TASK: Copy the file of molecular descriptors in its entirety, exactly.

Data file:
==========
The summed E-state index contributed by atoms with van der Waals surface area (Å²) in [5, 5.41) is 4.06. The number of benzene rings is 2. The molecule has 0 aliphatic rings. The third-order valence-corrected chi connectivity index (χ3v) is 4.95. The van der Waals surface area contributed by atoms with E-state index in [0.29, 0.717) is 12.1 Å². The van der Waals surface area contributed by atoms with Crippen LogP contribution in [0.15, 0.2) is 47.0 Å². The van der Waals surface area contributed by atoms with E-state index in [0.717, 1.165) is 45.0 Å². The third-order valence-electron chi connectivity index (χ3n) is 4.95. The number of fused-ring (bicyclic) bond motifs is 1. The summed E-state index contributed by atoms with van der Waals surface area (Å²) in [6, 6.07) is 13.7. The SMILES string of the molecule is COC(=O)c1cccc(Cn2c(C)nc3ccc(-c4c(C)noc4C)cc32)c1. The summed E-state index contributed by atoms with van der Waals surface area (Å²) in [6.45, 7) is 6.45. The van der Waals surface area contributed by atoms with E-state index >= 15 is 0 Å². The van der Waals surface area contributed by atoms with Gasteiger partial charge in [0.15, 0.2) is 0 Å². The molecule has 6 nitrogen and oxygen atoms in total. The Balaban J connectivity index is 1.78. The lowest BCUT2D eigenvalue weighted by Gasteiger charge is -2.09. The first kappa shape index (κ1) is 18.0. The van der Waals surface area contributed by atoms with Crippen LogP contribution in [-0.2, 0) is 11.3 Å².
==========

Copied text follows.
The summed E-state index contributed by atoms with van der Waals surface area (Å²) in [5, 5.41) is 4.06. The number of benzene rings is 2. The molecule has 0 aliphatic rings. The third-order valence-corrected chi connectivity index (χ3v) is 4.95. The van der Waals surface area contributed by atoms with E-state index in [0.29, 0.717) is 12.1 Å². The van der Waals surface area contributed by atoms with Crippen LogP contribution in [0.15, 0.2) is 47.0 Å². The van der Waals surface area contributed by atoms with E-state index in [0.717, 1.165) is 45.0 Å². The third-order valence-electron chi connectivity index (χ3n) is 4.95. The number of fused-ring (bicyclic) bond motifs is 1. The summed E-state index contributed by atoms with van der Waals surface area (Å²) in [6, 6.07) is 13.7. The SMILES string of the molecule is COC(=O)c1cccc(Cn2c(C)nc3ccc(-c4c(C)noc4C)cc32)c1. The summed E-state index contributed by atoms with van der Waals surface area (Å²) in [6.45, 7) is 6.45. The van der Waals surface area contributed by atoms with E-state index >= 15 is 0 Å². The van der Waals surface area contributed by atoms with Gasteiger partial charge in [0.15, 0.2) is 0 Å². The molecule has 6 nitrogen and oxygen atoms in total. The Balaban J connectivity index is 1.78. The lowest BCUT2D eigenvalue weighted by Gasteiger charge is -2.09. The first kappa shape index (κ1) is 18.0. The van der Waals surface area contributed by atoms with Crippen LogP contribution in [-0.2, 0) is 11.3 Å².